Serral is the prince of WCS, and the Kingdom sits in his lap. He broke out in Jönköping, utterly crushing Elazer to become, at the time, the best foreign zerg. His following best-of-seven showdown with Neeb showcased his talents every bit as much, proving that he is beyond any doubt one of the most talented players in the scene currently. Then Valencia came. Not bad, surely, but to see him lose to TRUE before facing an anticipated rematch with Elazer came as a bit of a shock. The same feeling of near-disappointment came against ByuN in GSL vs the World, leaving viewers with the sickening feeling of an oncoming storm. Not one predicted, nor seen on the weather channels, but seen in looming grey clouds. They could part and Serral could go on to prove himself with another great run at Montreal, or they could disrupt what has otherwise been a near-coronation of a year, rendering Serral a whole lot less comfortable come Blizzcon.
If Neeb is the King, and Serral is the Prince, it's impossible to find a title which quite fits the utter bewilderment that is Elazer. Last year's Blizzcon was far from predictive for many players. PtitDrogo is unlikely to return, Snute is still an absolute monster, ShoWTimE is no longer an elite player, and Neeb didn't even falter slightly in his return to the WCS circuit — he's also no longer called Neeblet anymore, thank god. However, for Elazer, it really was. Everyone's eyes were on Nerchio, ShoWTimE, Neeb and Snute to represent the foreign scene, and while they certainly proved their elite status, it was Elazer who was the last to stand. Not only that, but he did so by eliminating fan favorite Nerchio and utterly demolishing ShoWTimE. He was the king who was never meant to be, the boy three or four degrees of separation away from the succession line who managed to sit on the throne regardless. At Austin, Elazer lost in the Regionals to Bly and didn't even attend the event. He wasn't even there. He didn't even have the chance to lose. At Jönköping he made a resounding loser's bracket run over SortOf, Snute, the previously deadly Bly, ShoWTimE, prior idol Nerchio and somehow-amazing Namshar to make the finals of the European regionals and subsequently qualify for the event. He could've very easily lost to Snute and been out again, and just another blip on the radar. Another uThermal. Another PtitDrogo. Another ShoWTimE. Another flash in the pan, momentary zerg. But he went to Jönköping, made the semifinals, and then followed that up with an astonishing comeback against Snute to win Valencia. Elazer is the champion which should've, and easily could've, never happened at all. Born from the blood and sweat of the newly found WCS system, and working his way to being the single best zerg in all of WCS.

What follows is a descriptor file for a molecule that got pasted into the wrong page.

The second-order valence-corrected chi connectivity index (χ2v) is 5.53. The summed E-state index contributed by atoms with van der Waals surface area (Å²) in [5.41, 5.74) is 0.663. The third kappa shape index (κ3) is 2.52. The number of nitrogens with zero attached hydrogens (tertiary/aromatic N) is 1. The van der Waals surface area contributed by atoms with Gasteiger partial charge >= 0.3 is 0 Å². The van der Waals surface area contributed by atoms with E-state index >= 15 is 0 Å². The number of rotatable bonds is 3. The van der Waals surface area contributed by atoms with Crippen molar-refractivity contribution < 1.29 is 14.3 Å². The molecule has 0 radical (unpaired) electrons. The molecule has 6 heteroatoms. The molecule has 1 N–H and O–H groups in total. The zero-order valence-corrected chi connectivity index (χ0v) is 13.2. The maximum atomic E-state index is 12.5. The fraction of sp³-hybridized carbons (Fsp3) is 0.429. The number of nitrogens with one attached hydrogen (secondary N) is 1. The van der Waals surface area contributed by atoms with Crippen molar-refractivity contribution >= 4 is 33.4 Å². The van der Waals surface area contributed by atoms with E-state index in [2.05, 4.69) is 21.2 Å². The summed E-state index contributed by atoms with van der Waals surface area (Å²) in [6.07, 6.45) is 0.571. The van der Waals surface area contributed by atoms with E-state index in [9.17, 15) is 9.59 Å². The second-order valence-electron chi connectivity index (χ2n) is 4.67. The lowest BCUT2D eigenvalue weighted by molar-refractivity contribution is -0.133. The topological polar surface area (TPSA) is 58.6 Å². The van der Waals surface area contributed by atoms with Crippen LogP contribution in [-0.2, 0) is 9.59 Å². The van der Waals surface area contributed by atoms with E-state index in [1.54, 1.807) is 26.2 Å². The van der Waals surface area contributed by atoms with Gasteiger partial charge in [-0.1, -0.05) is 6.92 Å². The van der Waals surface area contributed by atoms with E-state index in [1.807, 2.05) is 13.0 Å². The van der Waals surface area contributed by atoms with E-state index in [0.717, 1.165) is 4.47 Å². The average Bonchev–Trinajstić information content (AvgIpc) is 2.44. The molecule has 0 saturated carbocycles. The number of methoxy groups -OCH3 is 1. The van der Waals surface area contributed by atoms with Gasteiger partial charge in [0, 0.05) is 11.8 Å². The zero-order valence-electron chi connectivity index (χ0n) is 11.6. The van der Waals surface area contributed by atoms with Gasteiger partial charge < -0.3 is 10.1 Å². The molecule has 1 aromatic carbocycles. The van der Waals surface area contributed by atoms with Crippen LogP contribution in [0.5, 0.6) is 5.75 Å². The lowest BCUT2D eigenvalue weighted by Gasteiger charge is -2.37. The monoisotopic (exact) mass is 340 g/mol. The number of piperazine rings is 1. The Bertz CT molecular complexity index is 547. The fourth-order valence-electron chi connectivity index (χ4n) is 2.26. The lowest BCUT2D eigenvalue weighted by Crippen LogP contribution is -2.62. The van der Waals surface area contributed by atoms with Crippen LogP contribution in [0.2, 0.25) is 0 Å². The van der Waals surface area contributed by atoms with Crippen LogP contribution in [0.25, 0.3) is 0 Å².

However, there's still one player greater, and to anyone who followed the foreign scene recently it shouldn't be surprising to see Neeb at the absolute top. He crushed Austin, winning the Regionals and the main event. He crushed Jönköping. He had a strong run at Valencia and nearly won that as well. Adding to this his achievements last year, and you have someone who has appeared in five premier finals, won three of them, and has consistently looked to be one of the greatest foreigners of the scene. The King of North America. The only foreigner in Starcraft 2 to win a tournament on Korean soil. The American hero. WCS Montreal is a chance for Neeb to return home and do what he does best; he has no stake in this game. While everyone else is battling over WCS seeds, over pride, over whether or not they'll be at Blizzcon at all, Neeb has already won. He could forfeit every match for the tournament and still be the first seed of WCS going into Blizzcon. He could retire right now and still be the only North American to appear in a Premier final since Scarlett in 2013, and the only one to win a Premier title since IdrA in 2011. As of right now, he has as many championships as the rest of America combined. He doesn't need anything else to be great. Neeb is a youngster and a veteran. An upstart and a champion. The bright star in the long-standing dark of North America, and, for literally every second of this WCS circuit, the best foreigner in the world.